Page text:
Are Too Many Laxatives Harming Your Health?

At some point, nearly everyone suffers from constipation, a condition in which a person has difficult or infrequent bowel movements. As a result, many people often turn to laxatives to help resolve the problem. And while taking an occasional laxative isn't harmful, overuse of laxatives, suppositories, and enemas-using them longer than one week unless prescribed by your doctor-can actually inhibit normal contractions in the bowel and make the problem worse. Plus, most of the time it isn't necessary to take a laxative to relieve constipation as the problem usually goes away on its own.

Some people worry if they don't have a bowel movement every day. But according to the U.S. National Institutes of Health, there is no right number of daily or weekly bowel movements. Being regular is different for each person. For example, it's perfectly normal for some to have a bowel movement twice a day, while for others, having a bowel movement three times a week is considered normal.

To determine if you have a constipation problem, ask yourself these questions:

  • Do I have fewer than three bowel movements a week?
  • Do I usually have a difficult time passing stools?
  • Are my stools often lumpy or hard?
  • Do I have a feeling of being blocked or of not having fully emptied my bowels?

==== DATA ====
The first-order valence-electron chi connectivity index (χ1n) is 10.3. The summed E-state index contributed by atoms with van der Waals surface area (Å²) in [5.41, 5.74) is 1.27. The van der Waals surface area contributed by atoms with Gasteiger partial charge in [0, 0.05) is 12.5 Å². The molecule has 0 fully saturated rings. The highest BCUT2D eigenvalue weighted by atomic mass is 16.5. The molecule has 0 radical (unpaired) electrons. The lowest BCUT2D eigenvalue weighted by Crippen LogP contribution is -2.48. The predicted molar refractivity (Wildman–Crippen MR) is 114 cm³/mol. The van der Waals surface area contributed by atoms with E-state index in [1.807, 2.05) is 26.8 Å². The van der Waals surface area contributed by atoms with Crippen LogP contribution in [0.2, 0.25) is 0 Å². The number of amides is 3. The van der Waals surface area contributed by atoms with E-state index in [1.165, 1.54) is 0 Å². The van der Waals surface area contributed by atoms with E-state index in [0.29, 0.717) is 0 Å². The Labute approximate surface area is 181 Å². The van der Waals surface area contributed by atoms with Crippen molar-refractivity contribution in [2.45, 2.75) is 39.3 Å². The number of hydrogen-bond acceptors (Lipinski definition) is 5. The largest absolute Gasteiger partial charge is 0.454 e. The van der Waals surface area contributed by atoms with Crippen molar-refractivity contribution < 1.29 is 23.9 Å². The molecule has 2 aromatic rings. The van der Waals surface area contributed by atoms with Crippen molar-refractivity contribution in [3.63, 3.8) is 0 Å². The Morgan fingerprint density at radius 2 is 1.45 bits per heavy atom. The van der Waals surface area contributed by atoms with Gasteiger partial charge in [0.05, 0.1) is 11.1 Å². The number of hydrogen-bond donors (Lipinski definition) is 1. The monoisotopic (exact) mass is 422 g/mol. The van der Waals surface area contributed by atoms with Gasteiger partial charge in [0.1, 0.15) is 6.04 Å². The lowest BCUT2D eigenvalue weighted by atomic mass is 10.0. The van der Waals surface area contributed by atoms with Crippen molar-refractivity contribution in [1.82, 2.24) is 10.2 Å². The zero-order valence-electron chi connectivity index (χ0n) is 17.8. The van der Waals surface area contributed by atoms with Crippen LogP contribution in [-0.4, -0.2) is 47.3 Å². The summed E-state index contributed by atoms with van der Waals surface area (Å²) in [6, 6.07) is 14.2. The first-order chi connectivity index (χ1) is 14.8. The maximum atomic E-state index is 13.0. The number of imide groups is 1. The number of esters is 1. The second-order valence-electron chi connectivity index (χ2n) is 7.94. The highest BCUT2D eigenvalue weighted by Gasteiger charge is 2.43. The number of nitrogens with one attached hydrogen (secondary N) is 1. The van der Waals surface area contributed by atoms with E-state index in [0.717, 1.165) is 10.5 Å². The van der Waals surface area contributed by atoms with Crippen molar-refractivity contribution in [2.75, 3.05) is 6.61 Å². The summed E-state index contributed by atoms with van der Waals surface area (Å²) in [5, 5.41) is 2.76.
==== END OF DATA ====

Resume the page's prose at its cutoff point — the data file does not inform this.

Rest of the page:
If you answered yes to one or more of these questions, you may have a constipation problem.

While it may not always be easy to tell exactly what's causing your constipation problem, oftentimes diet is the culprit. For example, eating lots of high-fat meats, dairy products, and eggs or rich desserts and sugary sweets can trigger constipation. Not getting enough fluids can also curtail bowel movements. Here's how to stay regular:

  • Eat high-fiber foods like vegetables, fruits, and whole grains
  • Drink at least three 12-ounce glasses of water each day
  • Get enough exercise every day

When to See Your Doctor

If your constipation is chronic and you have any of the following symptoms, see your doctor:

  • There is blood in your stool
  • You're having serious stomach pains
  • You're losing weight without trying
  • Increasing the amount of fiber in your diet and upping your exercise program aren't working
  • You have a sudden change in your bowel habits that has gone on for two weeks or longer